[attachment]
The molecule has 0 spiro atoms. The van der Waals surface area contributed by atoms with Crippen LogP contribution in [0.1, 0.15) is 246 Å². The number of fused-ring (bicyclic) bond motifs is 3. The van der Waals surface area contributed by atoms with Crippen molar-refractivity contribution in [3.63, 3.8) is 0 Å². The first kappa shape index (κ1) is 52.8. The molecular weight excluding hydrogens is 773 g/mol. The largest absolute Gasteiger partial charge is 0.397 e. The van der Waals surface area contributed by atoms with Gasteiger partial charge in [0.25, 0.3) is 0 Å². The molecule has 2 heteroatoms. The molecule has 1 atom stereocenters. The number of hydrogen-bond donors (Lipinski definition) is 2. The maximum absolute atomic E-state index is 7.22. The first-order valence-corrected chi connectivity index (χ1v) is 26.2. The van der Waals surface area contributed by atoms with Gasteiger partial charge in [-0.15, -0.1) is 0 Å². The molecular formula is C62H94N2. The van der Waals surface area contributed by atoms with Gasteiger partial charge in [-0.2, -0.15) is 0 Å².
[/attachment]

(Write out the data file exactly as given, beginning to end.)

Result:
The molecule has 0 spiro atoms. The van der Waals surface area contributed by atoms with Crippen LogP contribution in [0.1, 0.15) is 246 Å². The number of fused-ring (bicyclic) bond motifs is 3. The van der Waals surface area contributed by atoms with Crippen molar-refractivity contribution in [3.63, 3.8) is 0 Å². The first kappa shape index (κ1) is 52.8. The molecular weight excluding hydrogens is 773 g/mol. The largest absolute Gasteiger partial charge is 0.397 e. The van der Waals surface area contributed by atoms with Gasteiger partial charge in [0.25, 0.3) is 0 Å². The molecule has 2 heteroatoms. The molecule has 1 atom stereocenters. The number of hydrogen-bond donors (Lipinski definition) is 2. The maximum absolute atomic E-state index is 7.22. The first-order valence-corrected chi connectivity index (χ1v) is 26.2. The van der Waals surface area contributed by atoms with Gasteiger partial charge in [-0.15, -0.1) is 0 Å². The molecular formula is C62H94N2. The van der Waals surface area contributed by atoms with Gasteiger partial charge in [-0.2, -0.15) is 0 Å².